(Cobra track, 12-18-44, USS Yorktown. Retrieved from USS Boston folders, National Archives, by Bill Kelly.)
December 19, 1944: This morning we met with the tankers and refueled, a couple of DE’s are also missing. After fueling we started looking for survivors. The smaller ships are picking up survivors.
December 20, 1944: This morning we are back in the area where the ships were lost. The carriers are launching planes for an extensive search of the area. This morning one of the planes from the Yorktown reported sighting three destroyers about 80 miles south of us. Two of the destroyers are dead in the water and the other is making about 5 knots. Another destroyer has been reported lost, the Monaghan. Planes continue to search the area. Tonight we are heading back to Luzon for a one day strike, before going back to port. During the night, orders were cancelled, on account of bad weather, the typhoon is just ahead of us. We are heading back to Ulithi, we will be in port for Christmas. Frank Studenski.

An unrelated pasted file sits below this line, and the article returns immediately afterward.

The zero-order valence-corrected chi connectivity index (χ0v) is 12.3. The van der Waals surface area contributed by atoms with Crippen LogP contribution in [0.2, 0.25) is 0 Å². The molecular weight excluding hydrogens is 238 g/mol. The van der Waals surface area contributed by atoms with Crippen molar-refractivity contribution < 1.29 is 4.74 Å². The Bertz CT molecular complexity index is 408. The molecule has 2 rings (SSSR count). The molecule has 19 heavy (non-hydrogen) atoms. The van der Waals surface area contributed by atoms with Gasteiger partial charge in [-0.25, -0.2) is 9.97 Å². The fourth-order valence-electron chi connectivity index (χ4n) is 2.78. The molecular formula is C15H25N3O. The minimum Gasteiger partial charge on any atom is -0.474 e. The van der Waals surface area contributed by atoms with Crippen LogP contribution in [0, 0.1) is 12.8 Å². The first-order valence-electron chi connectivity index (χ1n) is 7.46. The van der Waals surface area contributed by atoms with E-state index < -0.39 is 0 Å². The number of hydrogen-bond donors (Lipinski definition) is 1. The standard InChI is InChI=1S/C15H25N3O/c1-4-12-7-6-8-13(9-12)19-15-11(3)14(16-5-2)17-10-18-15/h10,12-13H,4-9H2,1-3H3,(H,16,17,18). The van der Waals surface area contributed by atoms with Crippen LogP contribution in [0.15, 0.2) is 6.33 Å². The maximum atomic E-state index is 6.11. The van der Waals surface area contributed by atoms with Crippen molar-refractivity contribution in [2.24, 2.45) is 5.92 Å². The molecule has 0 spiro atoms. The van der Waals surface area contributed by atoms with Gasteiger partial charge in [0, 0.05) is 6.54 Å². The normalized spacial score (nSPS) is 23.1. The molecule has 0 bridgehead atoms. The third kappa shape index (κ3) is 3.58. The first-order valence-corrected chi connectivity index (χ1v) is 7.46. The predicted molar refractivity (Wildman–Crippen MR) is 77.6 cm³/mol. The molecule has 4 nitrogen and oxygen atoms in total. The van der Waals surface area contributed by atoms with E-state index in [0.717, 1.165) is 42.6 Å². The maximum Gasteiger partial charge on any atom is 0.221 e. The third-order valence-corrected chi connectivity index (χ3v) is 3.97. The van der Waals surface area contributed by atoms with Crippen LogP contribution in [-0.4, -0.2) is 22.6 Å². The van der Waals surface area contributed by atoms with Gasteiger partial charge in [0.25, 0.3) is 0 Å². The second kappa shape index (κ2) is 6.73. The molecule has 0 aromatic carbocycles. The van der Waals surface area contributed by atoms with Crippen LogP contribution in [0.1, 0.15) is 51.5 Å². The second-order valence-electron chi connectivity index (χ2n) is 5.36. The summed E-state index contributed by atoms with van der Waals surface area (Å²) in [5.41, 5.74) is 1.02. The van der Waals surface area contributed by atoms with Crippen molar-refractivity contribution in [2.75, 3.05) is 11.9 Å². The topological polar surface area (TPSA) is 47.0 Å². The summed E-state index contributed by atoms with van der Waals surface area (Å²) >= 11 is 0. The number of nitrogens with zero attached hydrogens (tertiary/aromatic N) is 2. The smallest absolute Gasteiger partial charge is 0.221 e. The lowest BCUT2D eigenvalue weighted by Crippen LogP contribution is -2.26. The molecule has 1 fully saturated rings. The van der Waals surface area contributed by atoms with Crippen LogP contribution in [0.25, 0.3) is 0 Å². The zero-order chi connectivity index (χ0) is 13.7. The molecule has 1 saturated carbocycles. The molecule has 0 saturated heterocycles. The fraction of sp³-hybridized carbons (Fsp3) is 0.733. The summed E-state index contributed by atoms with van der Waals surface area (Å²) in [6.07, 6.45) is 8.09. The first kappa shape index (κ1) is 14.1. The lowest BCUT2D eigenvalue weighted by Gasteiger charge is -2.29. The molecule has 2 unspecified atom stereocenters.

On December 18, the USS Spence (DD-512), took a 72° roll, capsized and sank. Only 24 men survived. The USS Hull (DD-350), took a 70° roll and sank. Seven officers and 55 bluejackets survived. The USS Monaghan (DD-354), took roll after roll to starboard and sank. Only six men survived. In all, 790 men of the Fleet lost their lives in that typhoon, mostly men aboard the three ill-fated destroyers.